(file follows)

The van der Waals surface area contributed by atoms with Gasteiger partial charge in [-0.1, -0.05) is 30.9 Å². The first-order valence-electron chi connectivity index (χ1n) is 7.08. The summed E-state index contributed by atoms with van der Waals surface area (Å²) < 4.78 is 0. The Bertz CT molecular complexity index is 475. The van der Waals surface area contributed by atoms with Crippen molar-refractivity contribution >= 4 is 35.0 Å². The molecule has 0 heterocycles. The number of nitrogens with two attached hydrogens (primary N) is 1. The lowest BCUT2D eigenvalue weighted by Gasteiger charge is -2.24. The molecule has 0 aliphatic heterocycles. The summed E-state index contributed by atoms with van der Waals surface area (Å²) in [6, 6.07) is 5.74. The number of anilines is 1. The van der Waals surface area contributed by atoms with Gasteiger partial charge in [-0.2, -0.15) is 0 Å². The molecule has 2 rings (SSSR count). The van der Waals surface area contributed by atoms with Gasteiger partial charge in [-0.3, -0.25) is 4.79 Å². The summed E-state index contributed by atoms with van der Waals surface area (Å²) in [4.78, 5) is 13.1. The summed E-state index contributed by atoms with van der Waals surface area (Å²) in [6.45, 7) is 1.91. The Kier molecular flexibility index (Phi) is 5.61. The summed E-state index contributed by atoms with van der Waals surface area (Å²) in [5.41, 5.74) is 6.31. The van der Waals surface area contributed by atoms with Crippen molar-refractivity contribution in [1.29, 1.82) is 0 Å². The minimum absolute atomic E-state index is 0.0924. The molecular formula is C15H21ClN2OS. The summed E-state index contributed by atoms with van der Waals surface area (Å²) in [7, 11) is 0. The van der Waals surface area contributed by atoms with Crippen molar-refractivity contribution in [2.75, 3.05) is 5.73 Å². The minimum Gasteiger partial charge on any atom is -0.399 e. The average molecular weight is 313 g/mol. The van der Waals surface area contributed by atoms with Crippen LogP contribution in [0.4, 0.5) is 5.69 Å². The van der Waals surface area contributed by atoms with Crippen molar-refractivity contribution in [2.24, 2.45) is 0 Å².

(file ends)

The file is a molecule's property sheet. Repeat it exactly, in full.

The van der Waals surface area contributed by atoms with Gasteiger partial charge in [-0.1, -0.05) is 30.9 Å². The first-order valence-electron chi connectivity index (χ1n) is 7.08. The summed E-state index contributed by atoms with van der Waals surface area (Å²) < 4.78 is 0. The Bertz CT molecular complexity index is 475. The van der Waals surface area contributed by atoms with Crippen molar-refractivity contribution >= 4 is 35.0 Å². The molecule has 0 heterocycles. The number of nitrogens with two attached hydrogens (primary N) is 1. The lowest BCUT2D eigenvalue weighted by Gasteiger charge is -2.24. The molecule has 0 aliphatic heterocycles. The summed E-state index contributed by atoms with van der Waals surface area (Å²) in [6, 6.07) is 5.74. The number of anilines is 1. The van der Waals surface area contributed by atoms with Gasteiger partial charge in [-0.2, -0.15) is 0 Å². The molecule has 2 rings (SSSR count). The van der Waals surface area contributed by atoms with Gasteiger partial charge in [-0.3, -0.25) is 4.79 Å². The summed E-state index contributed by atoms with van der Waals surface area (Å²) in [4.78, 5) is 13.1. The summed E-state index contributed by atoms with van der Waals surface area (Å²) in [6.45, 7) is 1.91. The Kier molecular flexibility index (Phi) is 5.61. The summed E-state index contributed by atoms with van der Waals surface area (Å²) in [5.41, 5.74) is 6.31. The van der Waals surface area contributed by atoms with Crippen molar-refractivity contribution in [1.29, 1.82) is 0 Å². The minimum absolute atomic E-state index is 0.0924. The molecular formula is C15H21ClN2OS. The summed E-state index contributed by atoms with van der Waals surface area (Å²) in [7, 11) is 0. The van der Waals surface area contributed by atoms with Crippen molar-refractivity contribution in [2.75, 3.05) is 5.73 Å². The minimum Gasteiger partial charge on any atom is -0.399 e. The average molecular weight is 313 g/mol. The van der Waals surface area contributed by atoms with Crippen LogP contribution in [0.4, 0.5) is 5.69 Å². The van der Waals surface area contributed by atoms with Crippen molar-refractivity contribution in [2.24, 2.45) is 0 Å².